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Fibre

​An optical fiber (or fibre in British English) is a flexible, transparent fiber made by drawing glass (silica) or plastic to a diameter slightly thicker than that of a human hair.[1] Optical fibers are used most often as a means to transmit light[a] between the two ends of the fiber and find wide usage in fiber-optic communications, where they permit transmission over longer distances and at higher bandwidths (data transfer rates) than electrical cables. Fibers are used instead of metal wires because signals travel along them with less loss; in addition, fibers are immune to electromagnetic interference, a problem from which metal wires suffer.[2] Fibers are also used for illumination and imaging, and are often wrapped in bundles so they may be used to carry light into, or images out of confined spaces, as in the case of a fiberscope.[3] Specially designed fibers are also used for a variety of other applications, some of them being fiber optic sensors and fiber lasers.[4]

Optical fibers typically include a core surrounded by a transparent cladding material with a lower index of refraction. Light is kept in the core by the phenomenon of total internal reflection which causes the fiber to act as a waveguide.[5] Fibers that support many propagation paths or transverse modes are called multi-mode fibers, while those that support a single mode are called single-mode fibers (SMF).[6] Multi-mode fibers generally have a wider core diameter[7] and are used for short-distance communication links and for applications where high power must be transmitted.[8] Single-mode fibers are used for most communication links longer than 1,000 meters (3,300 ft).[citation needed]

Being able to join optical fibers with low loss is important in fiber optic communication.[9] This is more complex than joining electrical wire or cable and involves careful cleaving of the fibers, precise alignment of the fiber cores, and the coupling of these aligned cores. For applications that demand a permanent connection a fusion splice is common. In this technique, an electric arc is used to melt the ends of the fibers together. Another common technique is a mechanical splice, where the ends of the fibers are held in contact by mechanical force. Temporary or semi-permanent connections are made by means of specialized optical fiber connectors.[10]

The field of applied science and engineering concerned with the design and application of optical fibers is known as fiber optics. The term was coined by Indian-American physicist Narinder Singh Kapany, who is widely acknowledged as the father of fiber optics.[11]

​Greater Manchester is a metropolitan county and combined authority area in North West England, with a population of 2.8 million;[2] comprising ten metropolitan boroughs: Bolton, Bury, Oldham, Rochdale, Stockport, Tameside, Trafford, Wigan, and the cities of Manchester and Salford. Greater Manchester was created on 1 April 1974, as a result of the Local Government Act 1972, and designated a functional city region on 1 April 2011. Greater Manchester is formed of parts of the historic counties of Lancashire, Cheshire and the West Riding of Yorkshire.

Greater Manchester spans 493 square miles (1,277 km2),[3] which roughly covers the territory of the Greater Manchester Built-up Area, the second most populous urban area in the UK. Though geographically landlocked, it is connected to the sea by the Manchester Ship Canal which is still open to shipping in Salford and Trafford. Greater Manchester borders the ceremonial counties of Cheshire (to the south-west and south), Derbyshire (to the south-east), West Yorkshire (to the north-east), Lancashire (to the north) and Merseyside (to the west). There is a mix of high-density urban areas, suburbs, semi-rural and rural locations in Greater Manchester, but land use is mostly urban—the product of concentric urbanisation and industrialisation which occurred mostly during the 19th century when the region flourished as the global centre of the cotton industry. It has a focused central business district, formed by Manchester city centre and the adjoining parts of Salford and Trafford, but Greater Manchester is also a polycentric county with ten metropolitan districts, each of which has at least one major town centre and outlying suburbs.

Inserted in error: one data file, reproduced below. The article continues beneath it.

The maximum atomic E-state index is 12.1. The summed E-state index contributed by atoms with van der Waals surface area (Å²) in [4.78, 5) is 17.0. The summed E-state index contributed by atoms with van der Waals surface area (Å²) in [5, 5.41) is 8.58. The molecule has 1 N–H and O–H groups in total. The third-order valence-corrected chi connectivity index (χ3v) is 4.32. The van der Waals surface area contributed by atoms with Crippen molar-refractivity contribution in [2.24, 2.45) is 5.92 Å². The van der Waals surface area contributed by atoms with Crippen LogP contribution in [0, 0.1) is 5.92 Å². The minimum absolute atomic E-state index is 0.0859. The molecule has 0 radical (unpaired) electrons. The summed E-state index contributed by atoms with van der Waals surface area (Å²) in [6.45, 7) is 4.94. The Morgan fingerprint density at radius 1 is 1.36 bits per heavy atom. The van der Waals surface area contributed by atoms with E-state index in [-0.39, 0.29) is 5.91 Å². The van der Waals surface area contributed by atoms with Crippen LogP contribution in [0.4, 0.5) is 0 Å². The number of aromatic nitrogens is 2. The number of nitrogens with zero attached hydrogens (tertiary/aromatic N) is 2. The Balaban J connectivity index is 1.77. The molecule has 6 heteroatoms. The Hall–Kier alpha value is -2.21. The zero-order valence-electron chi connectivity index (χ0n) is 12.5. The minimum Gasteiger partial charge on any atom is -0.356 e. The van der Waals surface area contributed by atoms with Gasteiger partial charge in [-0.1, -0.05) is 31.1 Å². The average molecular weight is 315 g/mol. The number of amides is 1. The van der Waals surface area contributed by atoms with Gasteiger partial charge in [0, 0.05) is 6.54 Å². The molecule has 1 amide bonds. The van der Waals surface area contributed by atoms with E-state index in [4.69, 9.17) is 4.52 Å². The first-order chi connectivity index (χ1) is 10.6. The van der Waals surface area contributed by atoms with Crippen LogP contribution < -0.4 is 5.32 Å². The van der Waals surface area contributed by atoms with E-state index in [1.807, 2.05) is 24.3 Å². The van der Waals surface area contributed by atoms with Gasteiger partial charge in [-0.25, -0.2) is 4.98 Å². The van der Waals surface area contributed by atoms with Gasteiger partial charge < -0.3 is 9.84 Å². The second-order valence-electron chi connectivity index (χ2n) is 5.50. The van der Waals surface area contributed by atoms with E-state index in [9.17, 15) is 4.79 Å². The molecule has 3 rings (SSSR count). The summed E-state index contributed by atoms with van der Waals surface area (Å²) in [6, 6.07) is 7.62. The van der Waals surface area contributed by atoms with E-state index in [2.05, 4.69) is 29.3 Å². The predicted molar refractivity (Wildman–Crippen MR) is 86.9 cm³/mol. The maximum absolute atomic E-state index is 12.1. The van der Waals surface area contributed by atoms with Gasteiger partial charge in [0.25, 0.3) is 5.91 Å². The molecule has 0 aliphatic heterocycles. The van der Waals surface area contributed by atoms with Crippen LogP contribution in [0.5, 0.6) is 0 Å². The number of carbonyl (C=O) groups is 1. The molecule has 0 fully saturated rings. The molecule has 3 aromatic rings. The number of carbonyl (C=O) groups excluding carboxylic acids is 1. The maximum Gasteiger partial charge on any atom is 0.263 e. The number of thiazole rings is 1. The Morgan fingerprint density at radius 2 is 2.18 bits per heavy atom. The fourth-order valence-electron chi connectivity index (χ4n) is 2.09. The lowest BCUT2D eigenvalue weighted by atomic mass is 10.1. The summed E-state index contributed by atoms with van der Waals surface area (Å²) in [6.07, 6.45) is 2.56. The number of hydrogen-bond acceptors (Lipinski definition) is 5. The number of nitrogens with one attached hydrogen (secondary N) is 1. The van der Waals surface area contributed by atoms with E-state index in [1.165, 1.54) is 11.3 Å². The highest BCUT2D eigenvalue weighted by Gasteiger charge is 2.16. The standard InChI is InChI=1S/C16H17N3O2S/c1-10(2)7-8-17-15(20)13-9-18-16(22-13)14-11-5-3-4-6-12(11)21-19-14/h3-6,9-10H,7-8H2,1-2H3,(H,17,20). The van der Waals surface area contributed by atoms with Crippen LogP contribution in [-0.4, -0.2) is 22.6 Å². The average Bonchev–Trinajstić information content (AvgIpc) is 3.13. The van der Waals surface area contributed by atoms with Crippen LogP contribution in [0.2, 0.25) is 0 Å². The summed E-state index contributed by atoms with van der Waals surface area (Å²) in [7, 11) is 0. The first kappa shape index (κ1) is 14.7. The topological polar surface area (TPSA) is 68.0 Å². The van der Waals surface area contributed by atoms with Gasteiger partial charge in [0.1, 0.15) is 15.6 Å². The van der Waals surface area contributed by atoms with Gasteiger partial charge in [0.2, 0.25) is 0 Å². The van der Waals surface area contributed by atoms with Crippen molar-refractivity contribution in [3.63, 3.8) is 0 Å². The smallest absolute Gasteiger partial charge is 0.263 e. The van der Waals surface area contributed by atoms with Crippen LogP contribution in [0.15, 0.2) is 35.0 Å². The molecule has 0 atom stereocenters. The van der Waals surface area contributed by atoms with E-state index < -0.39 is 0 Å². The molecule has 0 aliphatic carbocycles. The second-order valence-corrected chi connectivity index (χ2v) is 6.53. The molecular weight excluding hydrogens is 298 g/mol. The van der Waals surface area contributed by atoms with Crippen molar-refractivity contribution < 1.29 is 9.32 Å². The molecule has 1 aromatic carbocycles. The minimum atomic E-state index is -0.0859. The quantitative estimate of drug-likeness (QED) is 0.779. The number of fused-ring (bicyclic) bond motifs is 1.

Greater Manchester is governed by the Greater Manchester Combined Authority (GMCA), which consists of political leaders from each of the ten metropolitan borough councils, plus a directly elected mayor, with responsibility for economic development, regeneration and transport. Andy Burnham is the inaugural Mayor of Greater Manchester, elected in 2017. For the 12 years following 1974, the county had a two-tier system of local government; district councils shared power with the Greater Manchester County Council. The county council was abolished in 1986 and so its districts (the metropolitan boroughs) effectively became unitary authority areas. However, the metropolitan county continued to exist in law and as a geographic frame of reference,[4] and as a ceremonial county, with a Lord Lieutenant and a High Sheriff. Several county-wide services were co-ordinated through the Association of Greater Manchester Authorities between 1985 and 2011.

Before the creation of the metropolitan county, the name SELNEC was used for the area, from the initials of "South East Lancashire North East Cheshire". Greater Manchester is an amalgamation of 70 former local government districts from the former administrative counties of Lancashire, Cheshire, the West Riding of Yorkshire and eight independent county boroughs.[5] Since deindustrialisation in the mid-20th century, Greater Manchester has emerged as a major centre for services, media and digital industries, and is renowned for guitar and dance music and its association football teams.[6]

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